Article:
On March 5, 2009, Xinyu Ji and Gaurav Jetley completed a study titled “The Shrinking Merger Arbitrage Spread: Reasons and Implications.”  The study defines merger arbitrage as “an investment strategy that involves buying shares of a firm that is being acquired . . . and in the case of a merger that involves payment in shares, also shorting the shares of the acquiring firm.”  Gaurav Jetley is a Vice President at Analysis Group, Inc., and Xinyu Ji is an Associate there.  (However, the study reflects the analyses and findings of Mr. Jetley and Mr. Ji, and does not necessarily reflect the perspectives or conclusions of Analysis Group.)  Ji and Jetley compiled data indicating that there has been a long-term reduction in profits from merger arbitrage.  However, market participants interviewed by the Hedge Fund Law Report suggested the regulatory uncertainty with respect to merger approval may be on the upswing, which may increase the returns to merger arbitrage strategies.  We discuss these competing views, and highlight an underappreciated niche in which the prospect for returns to a merger arbitrage strategy may be brightest.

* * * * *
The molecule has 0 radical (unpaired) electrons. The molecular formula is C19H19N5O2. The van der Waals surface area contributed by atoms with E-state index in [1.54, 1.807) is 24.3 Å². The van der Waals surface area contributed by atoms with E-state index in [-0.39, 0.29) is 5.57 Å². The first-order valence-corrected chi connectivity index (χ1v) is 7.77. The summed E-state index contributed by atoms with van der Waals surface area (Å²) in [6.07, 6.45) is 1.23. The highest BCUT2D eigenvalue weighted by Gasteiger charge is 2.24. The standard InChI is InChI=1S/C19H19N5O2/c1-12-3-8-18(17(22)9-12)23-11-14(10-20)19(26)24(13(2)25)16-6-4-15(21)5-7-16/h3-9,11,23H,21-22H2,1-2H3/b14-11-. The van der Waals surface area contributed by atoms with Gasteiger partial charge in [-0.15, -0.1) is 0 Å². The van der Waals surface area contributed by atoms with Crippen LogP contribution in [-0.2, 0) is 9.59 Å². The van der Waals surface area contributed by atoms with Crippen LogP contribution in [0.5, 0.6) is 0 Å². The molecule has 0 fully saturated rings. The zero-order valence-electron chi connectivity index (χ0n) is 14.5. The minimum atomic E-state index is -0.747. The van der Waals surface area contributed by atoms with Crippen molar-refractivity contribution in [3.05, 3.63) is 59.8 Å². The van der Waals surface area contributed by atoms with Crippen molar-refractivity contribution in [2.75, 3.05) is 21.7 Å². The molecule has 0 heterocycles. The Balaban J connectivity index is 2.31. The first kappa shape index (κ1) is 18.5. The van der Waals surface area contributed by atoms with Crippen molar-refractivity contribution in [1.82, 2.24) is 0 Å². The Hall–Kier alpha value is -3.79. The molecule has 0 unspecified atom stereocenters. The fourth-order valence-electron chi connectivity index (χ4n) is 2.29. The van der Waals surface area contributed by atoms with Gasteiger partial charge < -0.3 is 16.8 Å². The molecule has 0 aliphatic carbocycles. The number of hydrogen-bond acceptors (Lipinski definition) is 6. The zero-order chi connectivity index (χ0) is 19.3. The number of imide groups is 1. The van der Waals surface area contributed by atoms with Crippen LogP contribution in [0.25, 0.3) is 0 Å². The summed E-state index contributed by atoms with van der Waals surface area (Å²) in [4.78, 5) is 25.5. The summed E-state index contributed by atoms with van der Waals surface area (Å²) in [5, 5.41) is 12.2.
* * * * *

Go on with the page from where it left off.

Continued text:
Massachusetts Trial Court Rules that Integration Clause in Subscription Agreement does not Protect Hedge Fund Manager from Fraudulent Misrepresentation Claims

On January 30, 2009, the Massachusetts Superior Court ruled that Edward Marram, as trustee for Geo-Centers, Inc. Profit Sharing Plan & Trust (the Plan), which had invested $2 million of its assets with the defendant hedge fund, Kobrick Offshore Fund (Kobrick or the Fund), could proceed with the various securities fraud claims it had originally brought against Kobrick.  The court also granted sanctions to Kobrick with respect to the plaintiff’s discovery failure; permitted the Plan to amend its complaint; dismissed all of Kobrick’s counterclaims; and dismissed all claims against third party defendants who allegedly provided negligent advice to the Plan.  The parties were ordered to attempt to resolve the action through mediation.  The court’s key substantive holding was that an integration clause in a subscription agreement does not protect a hedge fund manager defendant from suit based on separate oral or written misrepresentations.  We provide a detailed discussion of the court’s analysis.

Registered Investment Adviser Fined For Fraud and Failure to Perform Adequate Due Diligence